One of the oldest cities in South Asia, Madurai, on the banks of the River Vaigai, has been an important centre of worship and commerce for as long as there has been civilization in south India. It was often described as “the Athens of the East” and indeed, when the Greek ambassador Megasthenes visited in 302 BC, he wrote of its splendour and described its queen, Pandai, as “a daughter of Herakles”. The Roman geographer Strabo also wrote of Madurai, complaining that the city’s silk, pearls and spices were draining the imperial coffers of Rome. It was this lucrative trade that enabled the Pandyan dynasty to erect the mighty Meenakshi-Sundareshwarar temple. Although now surrounded by a sea of modern concrete cubes, the massive gopuras of this vast complex, writhing with multicoloured mythological figures and crowned by golden finials, remain the greatest man-made spectacle of the south. No fewer than 15,000 people pass through its gates every day and on Fridays (sacred to the goddess Meenakshi) numbers swell to more than 25,000, while the temple’s ritual life spills out into the streets in an almost ceaseless round of festivals and processions.
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Although considerably enlarged and extended through the ages, the overall layout of Madurai’s old city, south of the River Vaigai, has remained largely unchanged since the first centuries AD, comprising a series of concentric squares centred on the massive Meenakshi Temple. Aligned with the cardinal points, the street plan forms a giant mandala, whose sacred properties are activated during the regular mass clockwise circumambulations of the central temple. North of the river, Madurai becomes markedly more mundane and irregular. You’re only likely to cross the Vaigai to reach the city’s more expensive hotels or the Gandhi Museum.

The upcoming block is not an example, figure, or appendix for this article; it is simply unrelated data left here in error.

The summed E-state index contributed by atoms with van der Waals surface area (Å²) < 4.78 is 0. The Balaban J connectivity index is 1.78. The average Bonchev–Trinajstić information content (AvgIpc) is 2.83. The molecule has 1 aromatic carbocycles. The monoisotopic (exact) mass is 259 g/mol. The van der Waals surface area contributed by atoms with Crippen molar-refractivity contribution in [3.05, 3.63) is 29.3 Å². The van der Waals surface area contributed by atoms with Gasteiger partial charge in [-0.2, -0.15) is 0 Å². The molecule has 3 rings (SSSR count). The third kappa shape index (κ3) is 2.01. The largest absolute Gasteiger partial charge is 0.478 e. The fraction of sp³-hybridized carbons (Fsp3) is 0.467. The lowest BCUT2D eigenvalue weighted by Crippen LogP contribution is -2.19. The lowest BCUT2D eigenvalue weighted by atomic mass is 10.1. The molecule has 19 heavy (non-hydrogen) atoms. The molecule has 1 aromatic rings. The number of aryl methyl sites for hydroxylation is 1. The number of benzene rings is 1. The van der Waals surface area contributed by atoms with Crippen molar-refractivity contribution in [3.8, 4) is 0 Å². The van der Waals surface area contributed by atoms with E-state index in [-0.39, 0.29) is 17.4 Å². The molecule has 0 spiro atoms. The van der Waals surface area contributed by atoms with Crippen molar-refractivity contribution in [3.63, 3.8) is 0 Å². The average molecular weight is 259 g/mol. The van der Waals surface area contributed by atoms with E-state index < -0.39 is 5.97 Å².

Meenakshi: the goddess with the fish-shaped eyes
The goddess Meenakshi of Madurai emerged from the flames of a sacrificial fire as a 3-year-old child, in answer to the Pandyan king Malayadvaja’s prayer for a son. The king, not only surprised to see a female, was also horrified that she had three breasts. In every other respect, she was beautiful, as her name, Meenakshi (“fish-eyed”), suggests; fish-shaped eyes are classic images of desirability in Indian love poetry. Dispelling his concern, a mysterious voice told the king that Meenakshi would lose the third breast on meeting her future husband.
In the absence of a male heir, the adult Meenakshi succeeded her father as Pandyan monarch. With the aim of world domination, she embarked on a series of successful battles, culminating in the defeat of Shiva’s armies in his Himalayan abode, Mount Kailash. Shiva then appeared on the battlefield and upon seeing him, Meenakshi immediately lost her third breast thus fulfilling the prophecy. They then travelled to Madurai, where they were duly married. They assumed a dual role – firstly as king and queen of the Pandya kingdom, with Shiva assuming the title Sundara Pandya, and secondly as the presiding deities of the Madurai temple, into which they subsequently disappeared.
Today, their shrines in Madurai are the focal point of a hugely popular fertility cult centred on their “coupling”. The temple priests maintain that this ensures the preservation and regeneration of the universe, so every night the pair are placed in Sundareshwarar’s bedchamber – but not before Meenakshi’s nose ring is carefully removed so that in the heat of passion it won’t cut her husband. However, fidelity is never taken for granted, and has to be ritually tested each year when the beautiful goddess Cellattamman is brought to Sundareshwarar “to have her powers renewed”. After she is spurned, she flies into a fury that can only be placated with the sacrifice of a buffalo.